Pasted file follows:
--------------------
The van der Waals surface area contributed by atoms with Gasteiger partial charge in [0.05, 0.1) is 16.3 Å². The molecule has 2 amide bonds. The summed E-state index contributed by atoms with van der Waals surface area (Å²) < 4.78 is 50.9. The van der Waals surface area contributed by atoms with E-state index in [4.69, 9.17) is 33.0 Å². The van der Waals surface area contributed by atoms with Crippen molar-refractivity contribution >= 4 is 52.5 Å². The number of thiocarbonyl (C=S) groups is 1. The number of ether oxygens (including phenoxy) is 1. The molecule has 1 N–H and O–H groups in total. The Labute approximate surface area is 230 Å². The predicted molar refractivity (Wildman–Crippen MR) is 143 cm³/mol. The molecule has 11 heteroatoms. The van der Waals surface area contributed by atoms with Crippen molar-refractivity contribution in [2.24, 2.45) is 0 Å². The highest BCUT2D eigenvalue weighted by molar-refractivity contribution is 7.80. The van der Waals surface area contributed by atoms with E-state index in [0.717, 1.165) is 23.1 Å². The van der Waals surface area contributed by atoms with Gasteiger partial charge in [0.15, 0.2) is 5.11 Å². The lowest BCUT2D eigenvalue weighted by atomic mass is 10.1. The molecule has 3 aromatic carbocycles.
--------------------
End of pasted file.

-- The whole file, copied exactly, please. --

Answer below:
The van der Waals surface area contributed by atoms with Gasteiger partial charge in [0.05, 0.1) is 16.3 Å². The molecule has 2 amide bonds. The summed E-state index contributed by atoms with van der Waals surface area (Å²) < 4.78 is 50.9. The van der Waals surface area contributed by atoms with E-state index in [4.69, 9.17) is 33.0 Å². The van der Waals surface area contributed by atoms with Crippen molar-refractivity contribution >= 4 is 52.5 Å². The number of thiocarbonyl (C=S) groups is 1. The number of ether oxygens (including phenoxy) is 1. The molecule has 1 N–H and O–H groups in total. The Labute approximate surface area is 230 Å². The predicted molar refractivity (Wildman–Crippen MR) is 143 cm³/mol. The molecule has 11 heteroatoms. The van der Waals surface area contributed by atoms with Crippen molar-refractivity contribution in [2.24, 2.45) is 0 Å². The highest BCUT2D eigenvalue weighted by molar-refractivity contribution is 7.80. The van der Waals surface area contributed by atoms with E-state index in [0.717, 1.165) is 23.1 Å². The van der Waals surface area contributed by atoms with Gasteiger partial charge in [0.15, 0.2) is 5.11 Å². The lowest BCUT2D eigenvalue weighted by atomic mass is 10.1. The molecule has 3 aromatic carbocycles.